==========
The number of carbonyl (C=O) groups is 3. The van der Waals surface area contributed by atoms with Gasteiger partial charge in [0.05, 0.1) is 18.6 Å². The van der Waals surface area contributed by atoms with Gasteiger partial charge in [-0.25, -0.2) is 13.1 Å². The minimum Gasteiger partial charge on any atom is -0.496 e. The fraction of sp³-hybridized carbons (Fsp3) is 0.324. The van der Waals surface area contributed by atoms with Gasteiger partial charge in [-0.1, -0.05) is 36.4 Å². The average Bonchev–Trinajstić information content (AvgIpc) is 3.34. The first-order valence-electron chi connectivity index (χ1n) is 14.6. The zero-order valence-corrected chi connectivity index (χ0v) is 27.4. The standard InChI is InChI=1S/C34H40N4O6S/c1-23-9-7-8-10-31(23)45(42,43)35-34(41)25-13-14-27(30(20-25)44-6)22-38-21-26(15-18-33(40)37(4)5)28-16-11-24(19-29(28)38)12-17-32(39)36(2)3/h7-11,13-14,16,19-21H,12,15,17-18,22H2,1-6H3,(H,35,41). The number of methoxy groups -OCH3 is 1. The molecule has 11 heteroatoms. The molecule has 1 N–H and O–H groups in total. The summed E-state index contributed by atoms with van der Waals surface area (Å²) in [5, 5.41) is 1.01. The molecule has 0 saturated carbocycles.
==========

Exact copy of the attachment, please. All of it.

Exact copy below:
The number of carbonyl (C=O) groups is 3. The van der Waals surface area contributed by atoms with Gasteiger partial charge in [0.05, 0.1) is 18.6 Å². The van der Waals surface area contributed by atoms with Gasteiger partial charge in [-0.25, -0.2) is 13.1 Å². The minimum Gasteiger partial charge on any atom is -0.496 e. The fraction of sp³-hybridized carbons (Fsp3) is 0.324. The van der Waals surface area contributed by atoms with Gasteiger partial charge in [-0.1, -0.05) is 36.4 Å². The average Bonchev–Trinajstić information content (AvgIpc) is 3.34. The first-order valence-electron chi connectivity index (χ1n) is 14.6. The zero-order valence-corrected chi connectivity index (χ0v) is 27.4. The standard InChI is InChI=1S/C34H40N4O6S/c1-23-9-7-8-10-31(23)45(42,43)35-34(41)25-13-14-27(30(20-25)44-6)22-38-21-26(15-18-33(40)37(4)5)28-16-11-24(19-29(28)38)12-17-32(39)36(2)3/h7-11,13-14,16,19-21H,12,15,17-18,22H2,1-6H3,(H,35,41). The number of methoxy groups -OCH3 is 1. The molecule has 11 heteroatoms. The molecule has 1 N–H and O–H groups in total. The summed E-state index contributed by atoms with van der Waals surface area (Å²) in [5, 5.41) is 1.01. The molecule has 0 saturated carbocycles.